White House releases comprehensive framework for responsible digital asset development
On Friday, the White House released a comprehensive framework detailing responsible development of digital assets. The framework follows President Biden’s Digital Asset Executive Order and is the first government-wide approach to managing the risks and harnessing the benefits of digital assets.
While the NCUA was not directly tasked with any reports for the Executive Order, the agency is part of multiple interagency groups that are working on reports and making recommendations on digital asset development and regulation. Reports made by other agencies, and future actions taken by the Securities and Exchange Commission (SEC) and Commodity Futures Trading Commission (CFTC), will have an impact on the digital asset products and services offered to credit unions and their members. FinCEN and other enforcement agencies will better define the digital asset related BSA/AML responsibilities of credit unions.
The reports that make up the framework push regulators, such as the SEC and CFTC, to follow their mandates and “aggressively pursue investigations and enforcement actions against unlawful practices in the digital asset space.” The reports also encourage agencies to collaborate when addressing digital asset risks facing consumers, investors, and businesses.
As a result of these reports, President Biden will work on recommendations to agencies that “create a federal framework to regulate nonbank payment providers.” The reports also note that the President may call on Congress to revise laws to create harsher punishments for digital asset crimes.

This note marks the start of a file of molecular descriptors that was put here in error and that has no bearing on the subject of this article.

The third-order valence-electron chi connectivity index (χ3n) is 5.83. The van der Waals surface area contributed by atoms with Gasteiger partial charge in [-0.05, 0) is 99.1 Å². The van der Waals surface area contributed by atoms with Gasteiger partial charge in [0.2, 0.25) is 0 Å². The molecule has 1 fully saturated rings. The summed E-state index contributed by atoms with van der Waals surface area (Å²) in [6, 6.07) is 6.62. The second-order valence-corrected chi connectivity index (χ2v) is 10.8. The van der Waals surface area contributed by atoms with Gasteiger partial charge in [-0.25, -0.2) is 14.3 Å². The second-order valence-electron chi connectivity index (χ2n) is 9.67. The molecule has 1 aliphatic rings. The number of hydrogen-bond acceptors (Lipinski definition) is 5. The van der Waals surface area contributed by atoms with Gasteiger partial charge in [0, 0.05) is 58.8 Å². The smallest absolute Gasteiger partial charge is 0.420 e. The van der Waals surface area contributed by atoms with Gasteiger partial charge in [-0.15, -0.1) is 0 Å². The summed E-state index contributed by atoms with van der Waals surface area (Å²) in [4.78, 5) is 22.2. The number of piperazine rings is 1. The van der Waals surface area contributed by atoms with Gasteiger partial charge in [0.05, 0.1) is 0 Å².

“It is a known fact that innovation plays an integral role in the health and competitiveness of the financial services market. All financial institutions, especially credit unions, must have a clear regulatory framework to take advantage of such innovations, including digital assets,” said NAFCU President and CEO Dan Berger. “NAFCU understands that the development and use of digital assets has seen unprecedented growth in recent years. While we welcome clarity and guidance from the Biden Administration on how credit unions can integrate the use of digital assets into their services, we urge continued engagement with smaller financial institutions and ask that the NCUA remain a focal point when addressing feedback and concerns over the use of certain digital assets.”
NAFCU wrote to the NCUA in response to the agency’s request for information (RFI) in September 2021 to explain how credit unions use digital assets and the risks they pose to credit unions. Three months later, the NCUA sent a Letter to Credit Unions to clarify the existing authority credit unions have “to establish relationships with third-party providers that offer digital asset services.” The agency penned another Letter to Credit Unions in May 2022 regarding credit union use of distributed ledger technologies (DLT).
For more information on digital assets, read NAFCU’s Digital Assets Issue Brief. The association has consistently advocated for actions that ensure credit unions can fairly engage with digital assets while protecting consumers. Additionally, Rep. Tom Emmer, R-Minn., and NCUA Vice Chairman Kyle Hauptman spoke about proper regulation of digital assets at NAFCU’s 2022 Congressional Caucus. Vice Chairman Hauptman also discussed digital assets in the third episode of NAFCU’s Credit Union Policy Podcast (CUPP).
There are more reports due under President Biden’s Digital Asset Executive Order, and NAFCU will continue to advocate for a level playing field in the digital asset space.
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